bred dependence, indignity and relinquishment of much that is inspiring, enjoyable and stimulating in life. How could we possibly expect people to want to make such places home? For that matter, how can we expect to attract and retain staff with the skills and character to be effective caregivers in settings where rules and rigidity can quickly burnout even the most devoted employees?

When it comes to culture change in long-term care settings, the prevailing wisdom from a philosophical standpoint is that, of course, it is the right thing to do. Where the breakdown occurs is in efforts to actualize these concepts in day-to-day operations, given the mighty pressures applied by state and federal regulations, narrow operating margins and a pervasive attitude within the field that is both change and risk averse.

A growing number of organizations are breaking the mold that for far too long has sustained an unacceptable status quo for long-term care. These pioneering organizations represent the full continuum of long-term care―skilled nursing, independent and assisted living, sub-acute and short-term rehabilitation. They are forprofit and not-for-profit, religiously-affiliated and not, with diverse payer mixes. In the day-to-day ways that each is building community, cultivating relationships, engaging all stakeholders in decision-making and personalizing support and services for those who live there, these communities are modeling what is possible. The emergence of data correlating these efforts with lower staff turnover, improved clinical outcomes, higher occupancy rates, and improved resident, family and staff satisfaction is steadily converting culture change from a moral imperative to a financial one.The business case
for culture change is explored more fully by clicking here

Nonetheless, the question lingers for many communities of how to translate philosophical alignment with the values of culture change into tangible and sustainable transformation.


The genesis of the Long-Term Care Improvement Guide was the release in 2008 of the Patient-Centered Care Improvement Guide (www.patientcenteredcare. org), anunprecedented compendium of practical strategies for transforming patient-centeredness from a nebulous concept into a concrete one. Developed by Planetree and Picker Institute, the Patient-Centered Care Improvement Guide has been downloaded more than 57,000 times. Strategies highlighted have been realized in acute care hospitals, ambulatory centers, physician practices, and even long-term care settings.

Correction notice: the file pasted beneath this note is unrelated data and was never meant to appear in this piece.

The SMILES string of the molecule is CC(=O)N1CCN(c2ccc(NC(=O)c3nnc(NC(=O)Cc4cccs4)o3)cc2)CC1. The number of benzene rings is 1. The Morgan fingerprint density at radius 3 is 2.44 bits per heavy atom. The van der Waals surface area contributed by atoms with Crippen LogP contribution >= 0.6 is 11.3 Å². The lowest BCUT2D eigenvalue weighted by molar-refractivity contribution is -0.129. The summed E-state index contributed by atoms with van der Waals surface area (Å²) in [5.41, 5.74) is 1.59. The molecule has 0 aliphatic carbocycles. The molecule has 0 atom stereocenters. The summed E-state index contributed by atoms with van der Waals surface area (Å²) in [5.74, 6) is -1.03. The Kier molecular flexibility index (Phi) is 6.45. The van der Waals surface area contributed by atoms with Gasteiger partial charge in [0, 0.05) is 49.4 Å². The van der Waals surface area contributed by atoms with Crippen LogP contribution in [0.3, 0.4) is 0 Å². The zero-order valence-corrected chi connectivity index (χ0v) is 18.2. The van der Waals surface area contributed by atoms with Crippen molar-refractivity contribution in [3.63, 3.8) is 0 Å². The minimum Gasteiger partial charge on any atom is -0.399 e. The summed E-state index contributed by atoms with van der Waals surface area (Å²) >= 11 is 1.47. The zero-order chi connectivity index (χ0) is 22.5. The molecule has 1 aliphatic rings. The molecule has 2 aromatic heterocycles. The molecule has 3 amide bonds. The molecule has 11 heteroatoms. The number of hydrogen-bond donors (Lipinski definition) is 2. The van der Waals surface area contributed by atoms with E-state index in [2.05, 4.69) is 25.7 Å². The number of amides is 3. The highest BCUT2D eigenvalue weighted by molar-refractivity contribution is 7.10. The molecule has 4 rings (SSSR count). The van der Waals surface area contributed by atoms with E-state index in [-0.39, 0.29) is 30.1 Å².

While many of the patient-centered practices and resources featured in the Patient-Centered Care Improvement Guide are certainly pertinent to longterm care providers, the focus of the Guide was definitively on acute care hospitals. This companion Long-Term Care Improvement Guide explores the experiences of residents, their families and their caregivers in greater depth. Here we explore approaches for meeting needs in a setting where expectations, preferences and priorities differ from those of hospital patients and staff. However, just as a number of long-term care communities turned to the Patient-Centered Care Improvement Guide as a resource for their culture change journeys, acute care providers are encouraged to look to the innovations that have burgeoned in long-term care to further advance hospital efforts to support patient autonomy, dignity, and privacy, preserve patients‘ personal routines and promote healing in a supportive and comfortable environment.

About the Long-Term Care Improvement Guide

The Long-Term Care Improvement Guide has been developed as a response to this ongoing challenge. A compendium of more than 250 specific changes a longterm care community can make to move toward a more resident-directed, relationship-centered approach, the Guide‘s focus is on the practical more so than the philosophical. These are not "pie in the sky" ideas; every process and practice spotlighted in these pages has been implemented in a real setting. They are presented here as tools for you to use in your organization‘s ongoing improvement efforts.